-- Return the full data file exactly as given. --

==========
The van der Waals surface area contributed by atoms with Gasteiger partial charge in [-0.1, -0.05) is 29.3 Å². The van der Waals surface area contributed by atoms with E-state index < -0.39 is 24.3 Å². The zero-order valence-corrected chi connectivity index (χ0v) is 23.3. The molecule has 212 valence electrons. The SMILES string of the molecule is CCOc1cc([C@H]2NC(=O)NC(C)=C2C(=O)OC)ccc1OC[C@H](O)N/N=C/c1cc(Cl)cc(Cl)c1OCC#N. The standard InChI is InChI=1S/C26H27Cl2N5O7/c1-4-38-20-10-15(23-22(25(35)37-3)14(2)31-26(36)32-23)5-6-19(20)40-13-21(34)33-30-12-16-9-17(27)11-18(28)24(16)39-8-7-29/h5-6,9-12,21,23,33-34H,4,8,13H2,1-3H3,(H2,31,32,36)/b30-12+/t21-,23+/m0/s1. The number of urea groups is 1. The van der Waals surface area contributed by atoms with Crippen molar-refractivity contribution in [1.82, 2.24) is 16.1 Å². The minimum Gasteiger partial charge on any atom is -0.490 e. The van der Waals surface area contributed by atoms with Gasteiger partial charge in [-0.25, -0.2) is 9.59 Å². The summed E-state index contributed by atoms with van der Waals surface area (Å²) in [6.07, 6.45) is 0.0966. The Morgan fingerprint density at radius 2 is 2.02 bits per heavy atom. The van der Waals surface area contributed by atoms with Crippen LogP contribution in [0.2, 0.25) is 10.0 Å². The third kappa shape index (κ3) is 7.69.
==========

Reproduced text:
The van der Waals surface area contributed by atoms with Gasteiger partial charge in [-0.1, -0.05) is 29.3 Å². The van der Waals surface area contributed by atoms with E-state index < -0.39 is 24.3 Å². The zero-order valence-corrected chi connectivity index (χ0v) is 23.3. The molecule has 212 valence electrons. The SMILES string of the molecule is CCOc1cc([C@H]2NC(=O)NC(C)=C2C(=O)OC)ccc1OC[C@H](O)N/N=C/c1cc(Cl)cc(Cl)c1OCC#N. The standard InChI is InChI=1S/C26H27Cl2N5O7/c1-4-38-20-10-15(23-22(25(35)37-3)14(2)31-26(36)32-23)5-6-19(20)40-13-21(34)33-30-12-16-9-17(27)11-18(28)24(16)39-8-7-29/h5-6,9-12,21,23,33-34H,4,8,13H2,1-3H3,(H2,31,32,36)/b30-12+/t21-,23+/m0/s1. The number of urea groups is 1. The van der Waals surface area contributed by atoms with Crippen molar-refractivity contribution in [1.82, 2.24) is 16.1 Å². The minimum Gasteiger partial charge on any atom is -0.490 e. The van der Waals surface area contributed by atoms with Gasteiger partial charge in [-0.25, -0.2) is 9.59 Å². The summed E-state index contributed by atoms with van der Waals surface area (Å²) in [6.07, 6.45) is 0.0966. The Morgan fingerprint density at radius 2 is 2.02 bits per heavy atom. The van der Waals surface area contributed by atoms with Crippen LogP contribution in [0.2, 0.25) is 10.0 Å². The third kappa shape index (κ3) is 7.69.